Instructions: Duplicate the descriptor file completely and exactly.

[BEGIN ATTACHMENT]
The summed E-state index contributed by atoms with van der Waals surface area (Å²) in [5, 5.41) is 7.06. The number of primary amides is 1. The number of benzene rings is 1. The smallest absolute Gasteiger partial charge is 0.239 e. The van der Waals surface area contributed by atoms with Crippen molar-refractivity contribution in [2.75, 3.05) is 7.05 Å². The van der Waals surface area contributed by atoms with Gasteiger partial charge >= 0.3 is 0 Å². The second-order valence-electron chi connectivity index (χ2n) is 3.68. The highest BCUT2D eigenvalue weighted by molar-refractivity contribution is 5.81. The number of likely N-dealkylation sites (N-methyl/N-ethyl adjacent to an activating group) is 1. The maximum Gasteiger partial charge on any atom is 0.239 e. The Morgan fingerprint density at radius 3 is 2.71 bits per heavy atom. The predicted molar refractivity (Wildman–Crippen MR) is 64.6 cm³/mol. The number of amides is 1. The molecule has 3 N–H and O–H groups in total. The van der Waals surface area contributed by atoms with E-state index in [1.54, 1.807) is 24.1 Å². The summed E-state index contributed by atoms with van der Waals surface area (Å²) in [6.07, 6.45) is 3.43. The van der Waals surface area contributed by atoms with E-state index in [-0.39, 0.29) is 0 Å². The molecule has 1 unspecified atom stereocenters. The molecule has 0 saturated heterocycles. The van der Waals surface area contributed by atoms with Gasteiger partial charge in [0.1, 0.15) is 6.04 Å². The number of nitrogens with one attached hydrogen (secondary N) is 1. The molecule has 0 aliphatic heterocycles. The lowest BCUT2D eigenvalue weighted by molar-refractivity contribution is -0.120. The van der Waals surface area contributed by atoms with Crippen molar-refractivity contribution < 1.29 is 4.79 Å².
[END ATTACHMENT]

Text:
The summed E-state index contributed by atoms with van der Waals surface area (Å²) in [5, 5.41) is 7.06. The number of primary amides is 1. The number of benzene rings is 1. The smallest absolute Gasteiger partial charge is 0.239 e. The van der Waals surface area contributed by atoms with Crippen molar-refractivity contribution in [2.75, 3.05) is 7.05 Å². The van der Waals surface area contributed by atoms with Gasteiger partial charge >= 0.3 is 0 Å². The second-order valence-electron chi connectivity index (χ2n) is 3.68. The highest BCUT2D eigenvalue weighted by molar-refractivity contribution is 5.81. The number of likely N-dealkylation sites (N-methyl/N-ethyl adjacent to an activating group) is 1. The maximum Gasteiger partial charge on any atom is 0.239 e. The Morgan fingerprint density at radius 3 is 2.71 bits per heavy atom. The predicted molar refractivity (Wildman–Crippen MR) is 64.6 cm³/mol. The number of amides is 1. The molecule has 3 N–H and O–H groups in total. The van der Waals surface area contributed by atoms with E-state index in [1.54, 1.807) is 24.1 Å². The summed E-state index contributed by atoms with van der Waals surface area (Å²) in [6.07, 6.45) is 3.43. The van der Waals surface area contributed by atoms with E-state index in [-0.39, 0.29) is 0 Å². The molecule has 1 unspecified atom stereocenters. The molecule has 0 saturated heterocycles. The van der Waals surface area contributed by atoms with Gasteiger partial charge in [0.1, 0.15) is 6.04 Å². The number of nitrogens with one attached hydrogen (secondary N) is 1. The molecule has 0 aliphatic heterocycles. The lowest BCUT2D eigenvalue weighted by molar-refractivity contribution is -0.120. The van der Waals surface area contributed by atoms with Crippen molar-refractivity contribution < 1.29 is 4.79 Å².